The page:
Authors: Simon Brett
Tags: #Fiction, #Mystery & Detective, #General
Table of Contents
CAST, IN ORDER OF DISAPPEARANCE
SO MUCH BLOOD
AN AMATEUR CORPSE
A COMEDIAN DIES
THE DEAD SIDE OF THE MIKE
MURDER IN THE TITLE
NOT DEAD, ONLY RESTING
WHAT BLOODY MAN IS THAT?
A SERIES OF MURDERS
A RECONSTRUCTED CORPSE
SICKEN AND SO DIE
DEAD ROOM FARCE
This ebook is copyright material and must not be copied, reproduced, transferred, distributed, leased, licensed or publicly performed or used in any way except as specifically permitted in writing by the publishers, as allowed under the terms and conditions under which it was purchased or as strictly permitted by applicable copyright law. Any unauthorised distribution or use of this text may be a direct infringement of the author’s and publisher’s rights and those responsible may be liable in law accordingly.
This title first published in Great Britain in 1985
by Victor Gollancz
eBook edition first published in 2012 by Severn House Digital
an imprint of Severn House Publishers Limited
Copyright © 1985 Simon Brett.
The right of Simon Brett to be identified as the author of this work has been asserted in accordance with the Copyright, Designs & Patents Act 1988.
A CIP catalogue record for this title is available from the British Library.
ISBN-13: 978-1-4483-0010-5 (epub)
Except where actual historical events and characters are being described for the storyline of this novel, all situations in this publication are fictitious and any resemblance to living persons is purely coincidental.
This eBook produced by
Palimpsest Book Production Limited,
Falkirk, Stirlingshire, Scotland.
To Wendy and Chris
‘MR . . . PARIS DID you say?’
The girl on the desk at West End Television’s main Reception looked dubiously down at a list. Charles Paris’s name didn’t seem to leap out of the page at her.
‘For what show did you say?’
‘If The Cap Fits.’
This title did not dispel her scepticism. ‘No show of that name down on my list.’
‘It’s a pilot of a new game show. Something to do with hats.’
‘Hats. Ah.’ Comprehension dawned slowly. ‘That might be what I’ve got down here as
‘It could be. Maybe the title’s been changed. As I say, it is only a pilot. Studio A,’ Charles added helpfully.
‘Yes, that’s where
’s booked in.’ The girl was forced, regretfully, to accept his
‘All right. If you like to sit down over there, someone will be down shortly.’
Charles started towards the low upholstered sofa she had indicated, when the girl’s voice stopped him. ‘That is, unless you’re one of the celebrities. If you are, they’ll send someone down specially.’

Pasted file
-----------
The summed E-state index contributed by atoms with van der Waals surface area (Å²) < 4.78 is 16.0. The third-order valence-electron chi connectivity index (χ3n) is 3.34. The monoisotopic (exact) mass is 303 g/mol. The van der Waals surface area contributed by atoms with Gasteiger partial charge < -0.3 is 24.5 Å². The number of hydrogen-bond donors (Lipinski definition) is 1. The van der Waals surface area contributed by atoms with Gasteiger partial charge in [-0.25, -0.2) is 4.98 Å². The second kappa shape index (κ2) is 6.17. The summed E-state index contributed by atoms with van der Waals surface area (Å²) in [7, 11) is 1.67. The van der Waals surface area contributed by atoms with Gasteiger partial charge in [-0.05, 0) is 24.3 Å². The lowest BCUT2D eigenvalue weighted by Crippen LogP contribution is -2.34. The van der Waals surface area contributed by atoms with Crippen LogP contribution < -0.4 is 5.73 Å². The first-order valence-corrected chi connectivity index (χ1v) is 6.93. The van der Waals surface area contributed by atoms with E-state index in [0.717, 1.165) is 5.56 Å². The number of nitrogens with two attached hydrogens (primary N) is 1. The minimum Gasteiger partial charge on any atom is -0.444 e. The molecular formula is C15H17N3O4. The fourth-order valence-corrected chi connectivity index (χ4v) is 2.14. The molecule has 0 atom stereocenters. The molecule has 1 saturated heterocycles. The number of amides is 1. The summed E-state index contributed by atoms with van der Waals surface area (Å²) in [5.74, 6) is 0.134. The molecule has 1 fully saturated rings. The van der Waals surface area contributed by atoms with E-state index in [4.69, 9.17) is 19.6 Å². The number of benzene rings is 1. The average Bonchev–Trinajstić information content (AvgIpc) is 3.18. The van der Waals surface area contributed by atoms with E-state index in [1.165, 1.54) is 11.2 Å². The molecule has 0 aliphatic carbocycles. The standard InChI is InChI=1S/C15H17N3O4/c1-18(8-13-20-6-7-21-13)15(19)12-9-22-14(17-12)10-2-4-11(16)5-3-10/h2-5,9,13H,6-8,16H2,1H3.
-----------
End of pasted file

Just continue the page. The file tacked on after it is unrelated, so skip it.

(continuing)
He turned to look at her.
‘No,’ she said. ‘No, of course not. You go and sit and wait over there.’
He had to confess it hurt. Charles Paris was not an actor with an excessive amount of pride, but to have his non-celebrity status identified so immediately was a little galling. It rubbed in the humiliation of his very presence at West End Television that afternoon. As his agent, Maurice Skellern, had told him with considerable glee, the booking had only been made late the previous day.
‘Just had a call from W.E.T.,’ Maurice had announced over the phone.
‘Oh yes?’ Charles had replied eagerly. The shock of his agent’s actually ringing him had given way to exciting fantasies of leading parts in long-running television series.
‘They’re doing this new game show.’
‘Really?’ The fantasies shifted to produce a new, suave Charles Paris on a panel of celebrities, quipping away with the best of them.
‘Yes. Thing is, one of the rounds they have people from different professions and the contestants have to guess what they do from what they look like.’
‘For reasons best known to themselves, they want one of the people to be an actor.’
‘Obviously, though, they can’t run the risk of having a face the punters are going to recognise.’
‘So they rang me to see if I’d got any actors on my books who the public were very unlikely to have seen.’
‘I thought of you immediately, Charles.’
Some actors might have reacted to this backhanded insult, some put the phone down, some bawled out their agent, many turned down the job. But Charles had been in the business too long, and been out of work too long, to afford such luxuries as pride. A job was a job. He’d agreed to participate.
The sofa on which he sat was extravagantly low, in keeping with the glamour of television. It was also extravagantly uncomfortable. It might have been all right for someone lying flat on his back, but any normal-sized adult trying to sit on it had to fold like a bank-note. Charles looked at the other people waiting in similar discomfort on similar sofas, and wondered whether any of them was involved in
If The Cap Fits.
Maybe they too were representatives of professions which had to be identified from their appearance. He tried to play the game, and came up with a bank cashier, an estate agent, a professional footballer, a dental nurse and a test pilot. But he didn’t feel confident that he had scored very highly.
One of the lifts swished open and a girl emerged. She wore a khaki flying-suit, the television uniform of that autumn, and carried that symbol of television authority, a clipboard. Her hair was cut in the rigid shape of a crash-helmet and dyed the colour of copper beech. Her poise was daunting.